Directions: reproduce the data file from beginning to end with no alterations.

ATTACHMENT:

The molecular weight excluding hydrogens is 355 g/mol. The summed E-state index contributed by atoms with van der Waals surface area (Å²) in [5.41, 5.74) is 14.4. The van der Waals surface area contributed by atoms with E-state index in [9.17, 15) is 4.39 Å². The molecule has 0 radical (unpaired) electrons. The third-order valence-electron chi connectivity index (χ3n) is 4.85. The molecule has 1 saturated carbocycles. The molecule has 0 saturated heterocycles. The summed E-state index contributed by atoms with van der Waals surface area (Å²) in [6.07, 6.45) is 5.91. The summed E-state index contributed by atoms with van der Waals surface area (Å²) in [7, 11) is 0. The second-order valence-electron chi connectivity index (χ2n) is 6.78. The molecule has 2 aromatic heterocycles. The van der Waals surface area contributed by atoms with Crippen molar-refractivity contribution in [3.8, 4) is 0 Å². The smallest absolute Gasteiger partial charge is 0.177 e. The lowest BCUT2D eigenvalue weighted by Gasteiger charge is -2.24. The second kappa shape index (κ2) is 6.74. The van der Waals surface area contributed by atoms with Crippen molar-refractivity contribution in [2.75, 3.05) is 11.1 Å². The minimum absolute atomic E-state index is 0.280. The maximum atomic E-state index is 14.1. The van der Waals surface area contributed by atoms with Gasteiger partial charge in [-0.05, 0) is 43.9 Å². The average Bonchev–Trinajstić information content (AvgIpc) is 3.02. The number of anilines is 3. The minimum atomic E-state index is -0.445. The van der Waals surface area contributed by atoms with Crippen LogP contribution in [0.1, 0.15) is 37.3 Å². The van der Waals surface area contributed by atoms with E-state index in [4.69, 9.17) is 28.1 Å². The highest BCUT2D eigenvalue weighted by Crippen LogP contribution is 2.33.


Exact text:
The molecular weight excluding hydrogens is 355 g/mol. The summed E-state index contributed by atoms with van der Waals surface area (Å²) in [5.41, 5.74) is 14.4. The van der Waals surface area contributed by atoms with E-state index in [9.17, 15) is 4.39 Å². The molecule has 0 radical (unpaired) electrons. The third-order valence-electron chi connectivity index (χ3n) is 4.85. The molecule has 1 saturated carbocycles. The molecule has 0 saturated heterocycles. The summed E-state index contributed by atoms with van der Waals surface area (Å²) in [6.07, 6.45) is 5.91. The summed E-state index contributed by atoms with van der Waals surface area (Å²) in [7, 11) is 0. The second-order valence-electron chi connectivity index (χ2n) is 6.78. The molecule has 2 aromatic heterocycles. The van der Waals surface area contributed by atoms with Crippen molar-refractivity contribution in [3.8, 4) is 0 Å². The smallest absolute Gasteiger partial charge is 0.177 e. The lowest BCUT2D eigenvalue weighted by Gasteiger charge is -2.24. The second kappa shape index (κ2) is 6.74. The van der Waals surface area contributed by atoms with Crippen molar-refractivity contribution in [2.75, 3.05) is 11.1 Å². The minimum absolute atomic E-state index is 0.280. The maximum atomic E-state index is 14.1. The van der Waals surface area contributed by atoms with Gasteiger partial charge in [-0.05, 0) is 43.9 Å². The average Bonchev–Trinajstić information content (AvgIpc) is 3.02. The number of anilines is 3. The minimum atomic E-state index is -0.445. The van der Waals surface area contributed by atoms with Crippen LogP contribution in [0.1, 0.15) is 37.3 Å². The van der Waals surface area contributed by atoms with E-state index in [4.69, 9.17) is 28.1 Å². The highest BCUT2D eigenvalue weighted by Crippen LogP contribution is 2.33.